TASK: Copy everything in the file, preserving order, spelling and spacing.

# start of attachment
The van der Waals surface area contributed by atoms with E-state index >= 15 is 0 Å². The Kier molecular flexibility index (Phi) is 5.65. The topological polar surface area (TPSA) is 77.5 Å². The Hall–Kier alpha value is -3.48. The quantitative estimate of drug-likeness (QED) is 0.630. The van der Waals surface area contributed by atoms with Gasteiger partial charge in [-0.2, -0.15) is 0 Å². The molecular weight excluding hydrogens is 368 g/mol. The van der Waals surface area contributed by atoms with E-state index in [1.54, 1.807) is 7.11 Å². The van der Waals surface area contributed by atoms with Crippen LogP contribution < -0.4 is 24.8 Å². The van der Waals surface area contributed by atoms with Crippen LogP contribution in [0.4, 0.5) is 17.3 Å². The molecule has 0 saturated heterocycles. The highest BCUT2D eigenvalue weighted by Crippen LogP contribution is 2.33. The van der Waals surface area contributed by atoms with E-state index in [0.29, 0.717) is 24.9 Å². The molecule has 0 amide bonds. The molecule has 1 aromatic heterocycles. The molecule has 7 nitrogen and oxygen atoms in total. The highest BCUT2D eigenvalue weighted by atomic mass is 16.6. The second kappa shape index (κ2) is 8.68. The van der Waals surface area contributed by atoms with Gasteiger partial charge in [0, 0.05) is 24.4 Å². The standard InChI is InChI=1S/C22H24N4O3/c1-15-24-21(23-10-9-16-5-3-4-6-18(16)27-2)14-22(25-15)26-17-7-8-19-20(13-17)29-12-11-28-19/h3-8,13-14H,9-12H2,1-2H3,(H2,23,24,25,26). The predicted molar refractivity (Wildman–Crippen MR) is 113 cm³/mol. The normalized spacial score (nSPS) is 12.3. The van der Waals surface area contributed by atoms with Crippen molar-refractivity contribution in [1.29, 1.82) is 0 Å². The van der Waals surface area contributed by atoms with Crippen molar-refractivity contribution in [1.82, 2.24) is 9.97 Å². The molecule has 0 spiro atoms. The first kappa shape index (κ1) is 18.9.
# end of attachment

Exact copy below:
The van der Waals surface area contributed by atoms with E-state index >= 15 is 0 Å². The Kier molecular flexibility index (Phi) is 5.65. The topological polar surface area (TPSA) is 77.5 Å². The Hall–Kier alpha value is -3.48. The quantitative estimate of drug-likeness (QED) is 0.630. The van der Waals surface area contributed by atoms with Gasteiger partial charge in [-0.2, -0.15) is 0 Å². The molecular weight excluding hydrogens is 368 g/mol. The van der Waals surface area contributed by atoms with E-state index in [1.54, 1.807) is 7.11 Å². The van der Waals surface area contributed by atoms with Crippen LogP contribution < -0.4 is 24.8 Å². The van der Waals surface area contributed by atoms with Crippen LogP contribution in [0.4, 0.5) is 17.3 Å². The molecule has 0 saturated heterocycles. The highest BCUT2D eigenvalue weighted by Crippen LogP contribution is 2.33. The van der Waals surface area contributed by atoms with E-state index in [0.29, 0.717) is 24.9 Å². The molecule has 0 amide bonds. The molecule has 1 aromatic heterocycles. The molecule has 7 nitrogen and oxygen atoms in total. The highest BCUT2D eigenvalue weighted by atomic mass is 16.6. The second kappa shape index (κ2) is 8.68. The van der Waals surface area contributed by atoms with Gasteiger partial charge in [0, 0.05) is 24.4 Å². The standard InChI is InChI=1S/C22H24N4O3/c1-15-24-21(23-10-9-16-5-3-4-6-18(16)27-2)14-22(25-15)26-17-7-8-19-20(13-17)29-12-11-28-19/h3-8,13-14H,9-12H2,1-2H3,(H2,23,24,25,26). The predicted molar refractivity (Wildman–Crippen MR) is 113 cm³/mol. The normalized spacial score (nSPS) is 12.3. The van der Waals surface area contributed by atoms with Crippen molar-refractivity contribution in [1.29, 1.82) is 0 Å². The van der Waals surface area contributed by atoms with Crippen molar-refractivity contribution in [1.82, 2.24) is 9.97 Å². The molecule has 0 spiro atoms. The first kappa shape index (κ1) is 18.9.